Summer isn’t over but the Chamberfest folks are already thinking about the fall.
They have announced the biggest and consequently most diverse lineup ever in the upcoming fall and winter concert series. In all there will 10 concerts featuring musicians from Spain, Israel, Norway, Austria, the United Kingdom and Canada
The expanded lineup will present some well-known names such as the Vienna Boys Choir, The New Orford String Quartet and the next two installments of Angela Hewitt’s Bach Odyssey.
There will also be an appearance by an octet from one of the more famous chamber orchestras anywhere, London’s Academy of St. Martin in the Fields; all along with the previously announced Christmas concert featuring the King’s Singers.
It’s all part of the year-long celebration of the festival’s 25th anniversary. Included in this concert lineup is a brand new work by the composer Jeffrey Ryan called Scar Tissue. It will feature the vocal group Nordic Voices, the Gryphon Trio and a text by the Canadian writer Michael Redhill.
For Roman Borys, artistic director of Chamberfest, this piece will also honour 25 years of the Gryphons which includes Borys on cello, Jamie Parker on piano and Annalee Patipatanakoon on violin.
The festival has always been interested in works for choral voices and has commissioned pieces in the past. And Borys was looking for something new to mark the 25th.
“We came across the Nordic Voices and a long time collaborator of ours, Jeff Ryan had just heard them when they were in Vancouver.” It was a neat confluence. Borys was looking for a vocal group to work with. The Nordic Voices fit the bill. They focus on early music and contemporary music.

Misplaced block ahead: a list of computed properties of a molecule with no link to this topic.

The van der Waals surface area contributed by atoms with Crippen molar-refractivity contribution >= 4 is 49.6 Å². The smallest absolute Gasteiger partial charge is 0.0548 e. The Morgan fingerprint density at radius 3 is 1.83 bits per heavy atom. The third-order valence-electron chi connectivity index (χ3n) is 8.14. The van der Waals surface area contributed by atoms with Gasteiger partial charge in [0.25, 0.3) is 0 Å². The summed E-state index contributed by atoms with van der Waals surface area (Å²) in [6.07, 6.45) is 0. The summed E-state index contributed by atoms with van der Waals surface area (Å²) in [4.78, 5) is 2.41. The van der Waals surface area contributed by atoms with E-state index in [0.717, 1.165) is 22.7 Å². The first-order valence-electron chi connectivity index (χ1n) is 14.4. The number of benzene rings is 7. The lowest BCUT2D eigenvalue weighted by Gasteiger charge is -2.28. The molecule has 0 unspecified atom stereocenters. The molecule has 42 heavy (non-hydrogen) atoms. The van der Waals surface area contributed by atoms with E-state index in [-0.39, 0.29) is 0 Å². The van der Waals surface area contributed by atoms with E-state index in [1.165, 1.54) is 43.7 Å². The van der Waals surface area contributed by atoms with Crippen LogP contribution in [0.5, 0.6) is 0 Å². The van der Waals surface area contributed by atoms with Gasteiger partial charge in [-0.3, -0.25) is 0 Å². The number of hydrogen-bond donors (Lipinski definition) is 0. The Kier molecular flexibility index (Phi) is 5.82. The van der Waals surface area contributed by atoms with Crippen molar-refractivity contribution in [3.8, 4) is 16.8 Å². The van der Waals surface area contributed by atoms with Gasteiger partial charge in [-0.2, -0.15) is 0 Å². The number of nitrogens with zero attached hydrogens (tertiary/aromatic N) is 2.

At the same time Borys was working up ideas with a scientist named Glenn Prestwich who has a passion for music. He even commissions new works that are inspired by new science. Borys decided to combine these two initiatives and the result is Scar Tissue with music by Ryan. Turns out the scientist Borys was working with is a world leader in developing compounds that dissolve the tissue that can form after an operation or an injury.
“We started exploring that idea and it’s a great metaphor” and the pieces started to fall into place with Ryan and Nordic Voices. The last piece of the puzzle was Redhill.
“I made a proposal to Michael whom I have known since we were teenagers.” And Redhill accepted. and has produced a poetic take on what scar tissue means to him. The result is a piece that is 40 minutes long and in nine parts.
This is the first of an ongoing collaboration with Nordic Voices who will commission a Norwegian composer to create something for the Gryphons. The trio will head to Oslo, Norway, in the fall to workshop Scar Tissue with Nordic Voices with the premiere next February.
After 25 years, the Gryphons have employed patience, good humour and a deep sense of respect for each other to stay together. “Luck is also part of it. Our lives have settled in a particular way that we are all in the same city. We have projects that keep us stimulated. We have many places to go. And we are increasingly thinking about and being asked to weigh in on what future generations need including mentorship.”